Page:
If we were to assign a relationship status to each of our parents’ recipes, the one for spanakorizo would definitely read “it’s complicated”. You see, as children, we hated this dish almost as much as we love it now. And we didn’t just, not like it…no. The mention of spanakorizo for supper, or the smell of it cooking for lunch, elicited a physical response which included gagging and waves of nausea. The upside is that our visceral dislike for spanakorizo did support sibling connectedness, as we all worked together to rid ourselves of the vile meal without actually having to consume much of it. Many a times, a diversion was created, just enough of a distraction to allow us to wrap some of the spanakorizo in a paper towel and toss it in the trash. Our poor parents. We don’t think they ever caught on.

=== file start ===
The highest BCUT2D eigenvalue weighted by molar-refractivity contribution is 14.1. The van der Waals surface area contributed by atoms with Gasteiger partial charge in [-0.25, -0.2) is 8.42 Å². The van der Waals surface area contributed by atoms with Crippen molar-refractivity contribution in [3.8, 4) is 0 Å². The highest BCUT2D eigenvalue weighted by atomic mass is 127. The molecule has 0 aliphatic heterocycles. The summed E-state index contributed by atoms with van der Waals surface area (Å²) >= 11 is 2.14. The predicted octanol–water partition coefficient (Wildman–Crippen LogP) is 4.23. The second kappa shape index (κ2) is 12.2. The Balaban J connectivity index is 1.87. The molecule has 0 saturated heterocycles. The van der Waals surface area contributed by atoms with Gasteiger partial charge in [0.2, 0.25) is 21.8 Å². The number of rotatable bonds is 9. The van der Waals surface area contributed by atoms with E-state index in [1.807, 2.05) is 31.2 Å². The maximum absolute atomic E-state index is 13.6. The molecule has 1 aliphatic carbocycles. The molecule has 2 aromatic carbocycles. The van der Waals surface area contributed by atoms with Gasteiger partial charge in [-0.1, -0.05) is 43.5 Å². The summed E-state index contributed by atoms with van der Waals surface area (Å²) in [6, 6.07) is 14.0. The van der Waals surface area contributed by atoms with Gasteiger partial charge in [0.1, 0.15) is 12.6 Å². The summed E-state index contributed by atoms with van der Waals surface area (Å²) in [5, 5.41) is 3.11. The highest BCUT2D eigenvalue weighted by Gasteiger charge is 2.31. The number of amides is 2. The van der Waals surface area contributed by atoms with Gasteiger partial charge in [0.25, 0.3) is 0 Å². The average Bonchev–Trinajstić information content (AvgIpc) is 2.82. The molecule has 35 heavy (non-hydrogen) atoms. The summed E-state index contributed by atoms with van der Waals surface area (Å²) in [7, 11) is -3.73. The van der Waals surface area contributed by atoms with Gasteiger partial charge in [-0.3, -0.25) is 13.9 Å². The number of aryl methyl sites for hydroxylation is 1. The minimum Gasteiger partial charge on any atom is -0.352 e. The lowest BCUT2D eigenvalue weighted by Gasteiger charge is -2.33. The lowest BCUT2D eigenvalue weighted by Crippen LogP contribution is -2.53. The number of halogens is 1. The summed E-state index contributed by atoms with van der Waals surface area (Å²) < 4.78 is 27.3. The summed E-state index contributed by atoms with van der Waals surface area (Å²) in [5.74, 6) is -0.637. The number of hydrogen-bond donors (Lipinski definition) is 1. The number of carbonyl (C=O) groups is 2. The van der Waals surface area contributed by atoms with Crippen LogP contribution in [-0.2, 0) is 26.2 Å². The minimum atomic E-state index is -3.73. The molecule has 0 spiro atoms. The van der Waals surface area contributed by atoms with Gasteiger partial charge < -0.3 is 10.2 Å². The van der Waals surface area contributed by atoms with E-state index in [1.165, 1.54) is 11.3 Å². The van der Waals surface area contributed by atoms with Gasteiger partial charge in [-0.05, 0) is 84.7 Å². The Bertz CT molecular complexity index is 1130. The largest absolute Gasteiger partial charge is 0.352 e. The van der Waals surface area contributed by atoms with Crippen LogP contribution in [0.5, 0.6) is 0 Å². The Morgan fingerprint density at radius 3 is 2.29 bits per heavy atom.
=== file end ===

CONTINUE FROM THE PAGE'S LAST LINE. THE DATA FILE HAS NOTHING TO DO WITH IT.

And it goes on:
Don’t you just love pink food? Us too! Like strawberry yogourt, raspberry smoothies and cotton candy, taramosalata is beautifully pink. Its colour is not only beautiful, but handy, because when taramosalata has difficulty rolling off the tongue, its lovely hue is mentioned, and suddenly, everyone knows what you are referring to. That pink Greek dip is universally understood to be the traditional carp roe spread which is a staple in many Greek restaurants and homes. It is caviar for the masses.
The key ingredient for taramosalata is carp roe (yes, fish eggs), which is called tarama. It can be found in Mediterranean or Middle Eastern stores, or on-line. Tarama is not usually eaten in its pure form, but is instead mixed with other ingredients to create a spread which is delicious slathered over a thick slice of bread, some crackers, or even used as a dip for vegetables.